Ottawa's Curtis Lazar (Photo by Andre Ringuette/NHLI via Getty Images)
The brain trust went in to the selection process with a new mandate and they followed it. The result is a team that not only has everything, but wasn't based on politics or age.
For those sent home, the final cuts to Team Canada's world junior roster are brutal. But it's a very tough team to crack and the brain trust behind the squad made sure the best players were available for competition and the result is a roster forged in fire.
In previous years, the selection committee had been criticized for being too political, doling out camp spots as evenly as possible to the three major junior circuits. This year, only three Quebec Leaguers made the camp, but in the end they were also the right three, since Zach Fucale, Samuel Morin and Frederik Gauthier will all have distinct roles.
The final cuts were made last night, with forwards Rourke Chartier, Jason Dickinson and Michael Dal Colle sent home along with defenseman Haydn Fleury.
With Ottawa lending Curtis Lazar to the team from the NHL, one more deserving forward had to go and at least for Dal Colle, he will be eligible next year as well. Same goes for the defenseman Fleury, who has a bright future ahead of him but couldn't push past what looks to be an excellent blueline corps.
Joe Hicketts was the big surprise back there and the feisty Detroit Red Wings free agent had already served notice that he came to win. That helped lead to the early ouster of returnee Chris Bigras, who struggled in an early exhibition game. This blueline is mobile all-around and has a lot of two-way potential headlined by Josh Morrissey and Madison Bowey. Morin and Darnell Nurse add snarl to the equation. Dillon Heatherington and Shea Theodore are two more reliable weapons.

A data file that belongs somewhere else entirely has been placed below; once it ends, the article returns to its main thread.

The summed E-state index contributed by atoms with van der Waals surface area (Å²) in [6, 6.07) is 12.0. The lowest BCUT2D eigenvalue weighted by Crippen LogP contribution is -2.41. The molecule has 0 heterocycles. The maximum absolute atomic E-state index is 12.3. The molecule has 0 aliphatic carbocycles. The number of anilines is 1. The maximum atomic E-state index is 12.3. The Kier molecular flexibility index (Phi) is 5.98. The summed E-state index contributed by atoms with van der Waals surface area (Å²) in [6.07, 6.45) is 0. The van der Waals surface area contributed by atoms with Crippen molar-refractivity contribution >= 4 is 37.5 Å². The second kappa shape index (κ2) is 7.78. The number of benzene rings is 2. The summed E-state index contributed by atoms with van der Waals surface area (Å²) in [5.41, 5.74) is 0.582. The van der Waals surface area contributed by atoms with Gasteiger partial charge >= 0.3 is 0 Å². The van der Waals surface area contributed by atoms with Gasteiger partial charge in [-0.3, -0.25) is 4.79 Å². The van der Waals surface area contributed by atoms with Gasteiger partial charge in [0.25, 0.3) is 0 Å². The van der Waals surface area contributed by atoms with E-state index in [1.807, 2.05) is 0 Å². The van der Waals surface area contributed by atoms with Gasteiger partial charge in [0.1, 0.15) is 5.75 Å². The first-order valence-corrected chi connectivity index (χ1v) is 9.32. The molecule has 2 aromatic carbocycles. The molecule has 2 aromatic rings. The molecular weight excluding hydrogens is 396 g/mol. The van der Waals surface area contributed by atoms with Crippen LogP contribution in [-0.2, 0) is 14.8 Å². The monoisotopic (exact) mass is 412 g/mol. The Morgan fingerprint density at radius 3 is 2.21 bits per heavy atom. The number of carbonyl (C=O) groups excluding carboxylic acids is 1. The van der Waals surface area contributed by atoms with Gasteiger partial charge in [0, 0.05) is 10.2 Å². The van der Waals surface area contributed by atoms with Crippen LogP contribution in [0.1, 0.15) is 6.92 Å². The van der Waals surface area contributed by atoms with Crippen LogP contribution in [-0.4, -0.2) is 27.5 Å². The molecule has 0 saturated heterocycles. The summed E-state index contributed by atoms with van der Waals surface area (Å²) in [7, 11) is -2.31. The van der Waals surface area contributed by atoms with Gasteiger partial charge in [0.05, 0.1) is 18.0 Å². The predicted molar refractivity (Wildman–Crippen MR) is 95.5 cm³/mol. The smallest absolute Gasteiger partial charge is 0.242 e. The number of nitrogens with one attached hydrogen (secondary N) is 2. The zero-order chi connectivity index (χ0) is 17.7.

Up front, Lazar will be a huge addition. Not only does he have NHL experience, but he's a Swiss Army Knife player who can line up at all three forward positions, kill penalties and contribute to the power play. He can score and change the tone of a shift with a hit.
Simply put, Canada's forwards have the potential to run over opponents one way or another. Sam Reinhart shares many of the same characteristics as Lazar, right down to the fact he played in the NHL this year for Buffalo before being sent back to junior (though Lazar came straight from the Sens). Anthony Duclair (also from the NHL), Connor McDavid, Max Domi, Nic Petan and Robby Fabbri are all elite offensive players, while Brayden Point and Jake Virtanen can also score, making for a sick offensive attack.
Most surprising for me is how much size Canada brought. Draft-eligible Lawson Crouse made the cut and he can be a physical force, but also plays responsibly. Nick Paul, an Ottawa prospect who came from Dallas in the Jason Spezza deal, is a big, two-way force, while Nick Ritchie is a burly, nasty power forward. Ritchie's challenge will be negotiating the international officiating in the tournament. But on the smaller NHL ice surfaces of Toronto and Montreal, opposing teams will also have less space to get away from these players, which could be an advantage for Canada. Gauthier brings a great defensive awareness to the forwards corps and he too is huge.
The goalies have long been known, but Fucale has the experience and Eric Comrie has a great resume, just in case.
Canada is loaded once again and expectations will be sky-high. But with the final roster set, I can officially say they are the favorites and should win this tournament.